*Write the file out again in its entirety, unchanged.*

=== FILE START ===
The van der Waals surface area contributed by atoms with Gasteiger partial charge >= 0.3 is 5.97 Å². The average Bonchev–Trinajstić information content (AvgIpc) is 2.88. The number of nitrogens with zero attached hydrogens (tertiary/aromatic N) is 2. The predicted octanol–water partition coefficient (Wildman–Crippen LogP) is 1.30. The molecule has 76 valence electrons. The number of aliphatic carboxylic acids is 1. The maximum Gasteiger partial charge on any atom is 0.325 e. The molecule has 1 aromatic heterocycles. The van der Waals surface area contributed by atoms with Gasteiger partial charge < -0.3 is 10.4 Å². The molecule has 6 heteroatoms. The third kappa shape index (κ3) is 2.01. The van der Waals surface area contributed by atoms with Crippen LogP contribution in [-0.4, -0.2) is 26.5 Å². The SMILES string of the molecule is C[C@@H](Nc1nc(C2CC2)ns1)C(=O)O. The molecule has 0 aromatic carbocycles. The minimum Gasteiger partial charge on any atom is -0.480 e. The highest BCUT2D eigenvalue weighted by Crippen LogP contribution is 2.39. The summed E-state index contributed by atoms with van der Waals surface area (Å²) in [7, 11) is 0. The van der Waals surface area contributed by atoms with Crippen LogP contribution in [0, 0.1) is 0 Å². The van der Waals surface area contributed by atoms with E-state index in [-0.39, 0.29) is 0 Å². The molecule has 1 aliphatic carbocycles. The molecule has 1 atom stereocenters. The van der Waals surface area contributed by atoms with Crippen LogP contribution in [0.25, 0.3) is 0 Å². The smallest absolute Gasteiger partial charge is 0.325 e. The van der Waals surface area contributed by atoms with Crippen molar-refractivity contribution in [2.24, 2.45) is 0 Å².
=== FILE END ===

The van der Waals surface area contributed by atoms with Gasteiger partial charge >= 0.3 is 5.97 Å². The average Bonchev–Trinajstić information content (AvgIpc) is 2.88. The number of nitrogens with zero attached hydrogens (tertiary/aromatic N) is 2. The predicted octanol–water partition coefficient (Wildman–Crippen LogP) is 1.30. The molecule has 76 valence electrons. The number of aliphatic carboxylic acids is 1. The maximum Gasteiger partial charge on any atom is 0.325 e. The molecule has 1 aromatic heterocycles. The van der Waals surface area contributed by atoms with Gasteiger partial charge < -0.3 is 10.4 Å². The molecule has 6 heteroatoms. The third kappa shape index (κ3) is 2.01. The van der Waals surface area contributed by atoms with Crippen LogP contribution in [-0.4, -0.2) is 26.5 Å². The SMILES string of the molecule is C[C@@H](Nc1nc(C2CC2)ns1)C(=O)O. The molecule has 0 aromatic carbocycles. The minimum Gasteiger partial charge on any atom is -0.480 e. The highest BCUT2D eigenvalue weighted by Crippen LogP contribution is 2.39. The summed E-state index contributed by atoms with van der Waals surface area (Å²) in [7, 11) is 0. The van der Waals surface area contributed by atoms with Crippen LogP contribution in [0, 0.1) is 0 Å². The van der Waals surface area contributed by atoms with E-state index in [-0.39, 0.29) is 0 Å². The molecule has 1 aliphatic carbocycles. The molecule has 1 atom stereocenters. The van der Waals surface area contributed by atoms with Crippen LogP contribution in [0.25, 0.3) is 0 Å². The smallest absolute Gasteiger partial charge is 0.325 e. The van der Waals surface area contributed by atoms with Crippen molar-refractivity contribution in [2.24, 2.45) is 0 Å².